The issue of housing affordability in Malta continues to elude all remediation efforts. Increasingly problematic are proving to be the positions of policy makers and the blind belief that they can manage the situation with their feet on both main sides of the issue: on the one hand, the interests of potential landlords or tenants and , on the other, the interests of promoters, speculators and financiers.
The obsession with things called “balance” and “sustainability” just shows the true colors of everyone involved.
How many have stopped to think about the role of banks in this enigma? How many have asked what role lenders have played in this runaway rise in house prices?
The latest report indicates that in 10 years, house prices have at least doubled. It can be argued forcefully that the freedom of banks and others to lend, almost without any sense of limitation or appreciation of what they do for society and the economy, has been one of the immediate causes of the rising real estate prices.
A report published by UK think tank Positive Money in March 2022, titled ‘Banking on Property’, provides high-level coverage and analysis of the role of banks in driving their property affordability. It is a valid answer to the fundamental question of what is causing the housing affordability crisis and how to solve it.
The banking liberalization which followed Malta’s entry into the EU in the Eurozone and its virtual loss of the power to exercise qualitative domestic controls, within the framework of any totally indigenous monetary policy, has accentuated Malta’s problems on this front.
Far too many individuals in Malta, local and non-Maltese, have been romanticized into situations of being able to buy property even as property prices have risen much faster than their incomes.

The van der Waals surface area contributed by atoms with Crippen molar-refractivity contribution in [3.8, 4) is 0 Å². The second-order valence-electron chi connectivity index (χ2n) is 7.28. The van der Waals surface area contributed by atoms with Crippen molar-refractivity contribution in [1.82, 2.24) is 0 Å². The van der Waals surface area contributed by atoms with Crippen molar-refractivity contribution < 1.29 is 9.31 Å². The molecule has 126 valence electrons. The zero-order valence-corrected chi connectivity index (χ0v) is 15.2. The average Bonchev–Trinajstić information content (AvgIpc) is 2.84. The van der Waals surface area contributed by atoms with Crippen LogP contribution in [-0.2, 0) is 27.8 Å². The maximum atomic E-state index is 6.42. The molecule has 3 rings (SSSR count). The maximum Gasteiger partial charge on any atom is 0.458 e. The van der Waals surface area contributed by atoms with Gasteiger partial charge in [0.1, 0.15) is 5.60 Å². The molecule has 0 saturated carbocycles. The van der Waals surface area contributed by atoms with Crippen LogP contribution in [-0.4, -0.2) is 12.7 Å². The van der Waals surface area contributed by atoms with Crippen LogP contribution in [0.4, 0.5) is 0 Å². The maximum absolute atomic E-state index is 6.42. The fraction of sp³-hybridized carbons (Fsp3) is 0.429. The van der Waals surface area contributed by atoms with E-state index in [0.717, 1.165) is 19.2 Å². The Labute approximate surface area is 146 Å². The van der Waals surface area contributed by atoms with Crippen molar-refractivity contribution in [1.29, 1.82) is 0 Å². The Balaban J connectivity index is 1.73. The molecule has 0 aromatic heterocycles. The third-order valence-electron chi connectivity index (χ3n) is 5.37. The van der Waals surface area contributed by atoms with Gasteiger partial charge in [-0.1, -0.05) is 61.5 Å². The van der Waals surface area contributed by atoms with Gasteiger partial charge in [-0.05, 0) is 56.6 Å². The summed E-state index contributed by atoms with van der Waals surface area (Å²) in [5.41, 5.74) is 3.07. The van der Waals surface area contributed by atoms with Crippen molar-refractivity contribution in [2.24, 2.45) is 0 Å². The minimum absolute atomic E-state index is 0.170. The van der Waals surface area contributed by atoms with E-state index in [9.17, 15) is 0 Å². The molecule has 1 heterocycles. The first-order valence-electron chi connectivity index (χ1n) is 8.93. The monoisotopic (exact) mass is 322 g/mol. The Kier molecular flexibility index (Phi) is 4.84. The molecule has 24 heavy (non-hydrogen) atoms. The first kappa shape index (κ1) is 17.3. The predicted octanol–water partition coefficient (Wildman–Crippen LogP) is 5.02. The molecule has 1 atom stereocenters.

In pure economic terms, we have developed in a situation of relatively elastic credit supply responding to a relatively fixed housing supply, which, however, is also combined with increased speculative demand for home ownership.
Far too many individuals have been romanticized into situations of being able to buy property even as house prices rose faster than their incomes-Jean Consiglio
Rapid growth in house prices would not have been possible with a bank rating and bond issuance system, given the much slower growth in household incomes. But ratings and sinking funds seem to be things that all new bond issuers, plus, of course, brokers and market makers, continue to do their best to originally suppress.
The first and inescapable reform needed in the housing market is to stop the rise in prices. This means reining in the financial institutions that have lent so heavily (not to say recklessly) on mortgages.
Can this be done? Of course, politicians must resist the powerful lobbies of the banks and construction industries.
Why, for example, has the subject of property taxes never been seriously addressed? Changing all stamp duties to a property tax could trigger a downward trend effect on real estate market prices.
Likewise in the case of land which, in Malta, always seems to go to the financial vultures.
No authority or government should be allowed to sell their land. In Singapore, virtually all housing land is owned by the state.
In Spain, Ireland, the United States and the United Kingdom as well, housing affordability is also a very big issue. But it’s never treated as if on one side or the other of the spectrum there are sacred cows that no one is ever innovative enough or brave enough to engage with.
A start could be made locally by tackling the current absolute power of the banking system to lend.
John Consiglio is a senior lecturer in the Department of Banking and Finance at the University.
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